by Hillary Clinton, Simon & Schuster, 512pp, £20
This is an astonishing and disturbing book. Hillary Clinton writes persuasively of seeking “grace” after her defeat, and concluded her speeches throughout the 2016 campaign calling for “love and kindness”; but this book is unrelievedly ungracious.
She describes her opponent as “a clear and present danger to the country … an unqualified bully [whose] towering self-regard blotted out all hope of learning or growing … a charlatan … sexist, misogynist [who] appealed to the ugliest impulses of national character … is on the wrong side of justice, history, and basic human decency … hostile to civil rights and voting rights across the board, is for nuclear proliferation, against NATO, and for torturing prisoners … lacks character, values and experience [and] will be the most reckless president in American history, and put at risk our country’s national security and well-being”.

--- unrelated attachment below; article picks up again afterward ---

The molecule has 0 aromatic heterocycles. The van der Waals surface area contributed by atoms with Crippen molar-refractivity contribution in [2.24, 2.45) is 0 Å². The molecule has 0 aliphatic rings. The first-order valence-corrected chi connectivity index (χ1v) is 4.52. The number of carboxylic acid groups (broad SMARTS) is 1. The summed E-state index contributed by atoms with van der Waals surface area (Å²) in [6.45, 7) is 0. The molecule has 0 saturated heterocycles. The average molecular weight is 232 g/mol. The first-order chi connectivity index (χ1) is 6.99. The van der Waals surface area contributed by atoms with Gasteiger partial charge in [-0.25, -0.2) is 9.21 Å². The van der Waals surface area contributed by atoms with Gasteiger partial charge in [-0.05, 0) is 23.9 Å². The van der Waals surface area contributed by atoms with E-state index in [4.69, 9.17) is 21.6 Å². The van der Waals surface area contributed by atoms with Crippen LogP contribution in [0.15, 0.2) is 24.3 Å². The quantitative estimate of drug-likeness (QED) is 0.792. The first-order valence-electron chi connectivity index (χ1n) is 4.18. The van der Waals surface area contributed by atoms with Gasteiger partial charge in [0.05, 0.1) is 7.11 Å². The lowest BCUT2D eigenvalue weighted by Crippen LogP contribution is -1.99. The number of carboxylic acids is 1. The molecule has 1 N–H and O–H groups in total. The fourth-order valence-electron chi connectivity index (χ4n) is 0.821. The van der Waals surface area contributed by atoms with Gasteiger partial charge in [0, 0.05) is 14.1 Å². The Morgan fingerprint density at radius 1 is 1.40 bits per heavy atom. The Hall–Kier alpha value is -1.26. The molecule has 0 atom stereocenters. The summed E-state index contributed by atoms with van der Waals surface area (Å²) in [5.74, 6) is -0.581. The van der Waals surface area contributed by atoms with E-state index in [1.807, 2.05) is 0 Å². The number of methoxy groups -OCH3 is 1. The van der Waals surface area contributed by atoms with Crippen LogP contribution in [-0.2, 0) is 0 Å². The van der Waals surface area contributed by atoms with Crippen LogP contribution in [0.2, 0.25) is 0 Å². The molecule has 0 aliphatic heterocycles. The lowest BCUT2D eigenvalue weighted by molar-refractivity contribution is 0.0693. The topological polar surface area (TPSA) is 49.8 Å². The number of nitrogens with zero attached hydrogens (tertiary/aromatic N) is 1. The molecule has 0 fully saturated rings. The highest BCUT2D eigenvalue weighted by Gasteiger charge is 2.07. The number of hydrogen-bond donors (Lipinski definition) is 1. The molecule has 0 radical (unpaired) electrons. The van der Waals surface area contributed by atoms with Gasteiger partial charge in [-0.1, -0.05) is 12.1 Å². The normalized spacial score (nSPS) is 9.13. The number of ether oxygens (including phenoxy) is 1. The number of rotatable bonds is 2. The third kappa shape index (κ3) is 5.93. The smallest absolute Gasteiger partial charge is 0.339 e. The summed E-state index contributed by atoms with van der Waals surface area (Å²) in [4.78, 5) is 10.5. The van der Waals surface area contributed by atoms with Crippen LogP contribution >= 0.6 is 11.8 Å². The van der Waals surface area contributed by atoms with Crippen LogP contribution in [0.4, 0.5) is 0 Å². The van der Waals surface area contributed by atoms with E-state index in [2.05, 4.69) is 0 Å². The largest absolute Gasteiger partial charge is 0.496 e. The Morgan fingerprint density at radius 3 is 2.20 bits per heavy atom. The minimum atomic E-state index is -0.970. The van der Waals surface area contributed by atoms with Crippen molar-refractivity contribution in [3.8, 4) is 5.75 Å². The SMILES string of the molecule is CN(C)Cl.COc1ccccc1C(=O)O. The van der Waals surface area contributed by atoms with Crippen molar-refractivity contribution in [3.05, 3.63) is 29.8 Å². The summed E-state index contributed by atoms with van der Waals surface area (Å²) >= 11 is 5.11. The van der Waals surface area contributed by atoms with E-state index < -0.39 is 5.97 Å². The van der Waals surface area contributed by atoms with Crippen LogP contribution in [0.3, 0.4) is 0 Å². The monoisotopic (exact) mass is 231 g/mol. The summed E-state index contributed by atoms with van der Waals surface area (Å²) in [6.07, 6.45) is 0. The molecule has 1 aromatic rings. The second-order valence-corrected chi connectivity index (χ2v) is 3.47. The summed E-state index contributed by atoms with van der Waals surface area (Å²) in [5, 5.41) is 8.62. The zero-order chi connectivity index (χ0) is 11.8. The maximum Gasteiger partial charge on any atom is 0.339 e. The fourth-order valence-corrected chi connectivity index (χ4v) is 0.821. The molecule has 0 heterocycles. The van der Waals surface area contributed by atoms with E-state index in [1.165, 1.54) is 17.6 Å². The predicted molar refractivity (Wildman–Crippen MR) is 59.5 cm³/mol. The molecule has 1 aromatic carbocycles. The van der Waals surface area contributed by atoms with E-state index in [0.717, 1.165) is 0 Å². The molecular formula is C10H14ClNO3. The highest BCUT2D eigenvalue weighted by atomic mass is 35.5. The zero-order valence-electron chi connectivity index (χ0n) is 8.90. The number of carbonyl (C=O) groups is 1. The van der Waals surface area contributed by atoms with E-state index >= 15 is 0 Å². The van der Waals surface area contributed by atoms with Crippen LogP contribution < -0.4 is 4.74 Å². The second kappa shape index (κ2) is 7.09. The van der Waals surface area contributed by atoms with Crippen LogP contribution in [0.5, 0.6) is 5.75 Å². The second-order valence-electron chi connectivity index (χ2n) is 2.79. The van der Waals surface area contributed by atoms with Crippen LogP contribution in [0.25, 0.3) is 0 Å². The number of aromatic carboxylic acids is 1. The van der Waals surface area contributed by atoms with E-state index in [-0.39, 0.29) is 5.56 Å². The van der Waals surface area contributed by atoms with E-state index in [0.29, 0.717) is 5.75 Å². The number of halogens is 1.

In sum, she declares Donald Trump to be “the least experienced, least knowledgeable, least competent president our country has ever had … who doesn’t think in terms of morality or human rights, he only thinks in terms of power and dominance. He dreams of Moscow on the Potomac.” She writes that Trump has “an affection for tyrants, hostility toward allies, and alleged financial ties to shady Russian actors”. He has “degraded national life” and “is a tumour on the American soul”.
There is nothing gracious or kind about these remarks. They are extremely nasty even by the knockabout standards of American elections, and the factual assertions are completely and demonstrably false, in poorer taste than Mr Trump at his (appalling) worst. Other narrowly defeated American presidential candidates have written thoughtful and civilised memoirs. Mrs Clinton is relentlessly partisan. Her opponents are always “the extreme right”, though Trump is in fact a centrist on most issues, well to the left of the Ted Cruz Republicans.
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